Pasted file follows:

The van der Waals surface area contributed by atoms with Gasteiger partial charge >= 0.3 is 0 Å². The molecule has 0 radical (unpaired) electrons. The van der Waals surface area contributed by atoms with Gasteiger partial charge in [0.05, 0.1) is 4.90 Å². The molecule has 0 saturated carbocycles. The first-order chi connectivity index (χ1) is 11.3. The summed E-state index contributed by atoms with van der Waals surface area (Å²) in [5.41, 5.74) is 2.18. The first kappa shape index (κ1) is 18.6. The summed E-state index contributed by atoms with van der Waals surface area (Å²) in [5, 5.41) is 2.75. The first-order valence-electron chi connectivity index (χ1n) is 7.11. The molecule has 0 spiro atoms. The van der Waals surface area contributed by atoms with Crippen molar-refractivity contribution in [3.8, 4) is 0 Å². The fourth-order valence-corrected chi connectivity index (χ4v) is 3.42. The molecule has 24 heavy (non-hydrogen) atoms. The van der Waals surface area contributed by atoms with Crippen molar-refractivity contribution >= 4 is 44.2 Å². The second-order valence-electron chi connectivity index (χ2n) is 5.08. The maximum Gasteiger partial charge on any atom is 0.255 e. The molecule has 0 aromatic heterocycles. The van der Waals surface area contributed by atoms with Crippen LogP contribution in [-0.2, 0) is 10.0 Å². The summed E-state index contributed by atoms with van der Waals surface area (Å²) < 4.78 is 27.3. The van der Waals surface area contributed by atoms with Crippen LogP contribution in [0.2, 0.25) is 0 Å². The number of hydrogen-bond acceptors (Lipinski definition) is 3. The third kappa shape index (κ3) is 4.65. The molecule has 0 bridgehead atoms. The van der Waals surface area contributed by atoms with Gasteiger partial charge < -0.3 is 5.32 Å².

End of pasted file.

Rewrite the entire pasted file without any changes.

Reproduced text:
The van der Waals surface area contributed by atoms with Gasteiger partial charge >= 0.3 is 0 Å². The molecule has 0 radical (unpaired) electrons. The van der Waals surface area contributed by atoms with Gasteiger partial charge in [0.05, 0.1) is 4.90 Å². The molecule has 0 saturated carbocycles. The first-order chi connectivity index (χ1) is 11.3. The summed E-state index contributed by atoms with van der Waals surface area (Å²) in [5.41, 5.74) is 2.18. The first kappa shape index (κ1) is 18.6. The summed E-state index contributed by atoms with van der Waals surface area (Å²) in [5, 5.41) is 2.75. The first-order valence-electron chi connectivity index (χ1n) is 7.11. The molecule has 0 spiro atoms. The van der Waals surface area contributed by atoms with Crippen molar-refractivity contribution in [3.8, 4) is 0 Å². The fourth-order valence-corrected chi connectivity index (χ4v) is 3.42. The molecule has 24 heavy (non-hydrogen) atoms. The van der Waals surface area contributed by atoms with Crippen molar-refractivity contribution >= 4 is 44.2 Å². The second-order valence-electron chi connectivity index (χ2n) is 5.08. The maximum Gasteiger partial charge on any atom is 0.255 e. The molecule has 0 aromatic heterocycles. The van der Waals surface area contributed by atoms with Crippen LogP contribution in [-0.2, 0) is 10.0 Å². The summed E-state index contributed by atoms with van der Waals surface area (Å²) < 4.78 is 27.3. The van der Waals surface area contributed by atoms with Crippen LogP contribution in [0.2, 0.25) is 0 Å². The number of hydrogen-bond acceptors (Lipinski definition) is 3. The third kappa shape index (κ3) is 4.65. The molecule has 0 bridgehead atoms. The van der Waals surface area contributed by atoms with Gasteiger partial charge < -0.3 is 5.32 Å².